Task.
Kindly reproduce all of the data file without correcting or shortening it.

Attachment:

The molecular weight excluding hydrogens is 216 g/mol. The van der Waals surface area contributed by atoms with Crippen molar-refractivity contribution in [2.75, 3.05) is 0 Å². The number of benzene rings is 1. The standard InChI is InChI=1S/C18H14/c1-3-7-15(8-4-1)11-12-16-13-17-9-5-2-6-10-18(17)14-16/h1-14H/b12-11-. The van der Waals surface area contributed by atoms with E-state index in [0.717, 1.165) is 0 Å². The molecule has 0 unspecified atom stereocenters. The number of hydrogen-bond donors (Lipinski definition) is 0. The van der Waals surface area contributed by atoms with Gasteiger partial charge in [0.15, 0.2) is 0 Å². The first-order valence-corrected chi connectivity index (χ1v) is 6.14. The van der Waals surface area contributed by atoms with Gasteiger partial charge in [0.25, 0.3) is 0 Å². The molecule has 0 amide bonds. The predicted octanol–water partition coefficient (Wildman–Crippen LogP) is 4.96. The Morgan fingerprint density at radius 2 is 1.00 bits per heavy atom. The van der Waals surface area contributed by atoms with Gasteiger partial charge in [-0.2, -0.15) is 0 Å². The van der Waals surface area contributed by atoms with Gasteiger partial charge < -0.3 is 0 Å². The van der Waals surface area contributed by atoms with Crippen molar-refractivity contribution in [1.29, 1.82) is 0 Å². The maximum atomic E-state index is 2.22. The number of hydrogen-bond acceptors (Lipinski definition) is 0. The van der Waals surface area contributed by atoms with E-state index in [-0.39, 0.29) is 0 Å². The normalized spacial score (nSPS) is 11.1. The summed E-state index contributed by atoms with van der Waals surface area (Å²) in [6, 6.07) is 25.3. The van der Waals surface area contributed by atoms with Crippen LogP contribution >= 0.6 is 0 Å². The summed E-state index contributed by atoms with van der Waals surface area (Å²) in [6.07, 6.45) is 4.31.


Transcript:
The molecular weight excluding hydrogens is 216 g/mol. The van der Waals surface area contributed by atoms with Crippen molar-refractivity contribution in [2.75, 3.05) is 0 Å². The number of benzene rings is 1. The standard InChI is InChI=1S/C18H14/c1-3-7-15(8-4-1)11-12-16-13-17-9-5-2-6-10-18(17)14-16/h1-14H/b12-11-. The van der Waals surface area contributed by atoms with E-state index in [0.717, 1.165) is 0 Å². The molecule has 0 unspecified atom stereocenters. The number of hydrogen-bond donors (Lipinski definition) is 0. The van der Waals surface area contributed by atoms with Gasteiger partial charge in [0.15, 0.2) is 0 Å². The first-order valence-corrected chi connectivity index (χ1v) is 6.14. The van der Waals surface area contributed by atoms with Gasteiger partial charge in [0.25, 0.3) is 0 Å². The molecule has 0 amide bonds. The predicted octanol–water partition coefficient (Wildman–Crippen LogP) is 4.96. The Morgan fingerprint density at radius 2 is 1.00 bits per heavy atom. The van der Waals surface area contributed by atoms with Gasteiger partial charge in [-0.2, -0.15) is 0 Å². The van der Waals surface area contributed by atoms with Gasteiger partial charge < -0.3 is 0 Å². The van der Waals surface area contributed by atoms with Crippen molar-refractivity contribution in [1.29, 1.82) is 0 Å². The maximum atomic E-state index is 2.22. The number of hydrogen-bond acceptors (Lipinski definition) is 0. The van der Waals surface area contributed by atoms with E-state index in [-0.39, 0.29) is 0 Å². The normalized spacial score (nSPS) is 11.1. The summed E-state index contributed by atoms with van der Waals surface area (Å²) in [6, 6.07) is 25.3. The van der Waals surface area contributed by atoms with Crippen LogP contribution >= 0.6 is 0 Å². The summed E-state index contributed by atoms with van der Waals surface area (Å²) in [6.07, 6.45) is 4.31.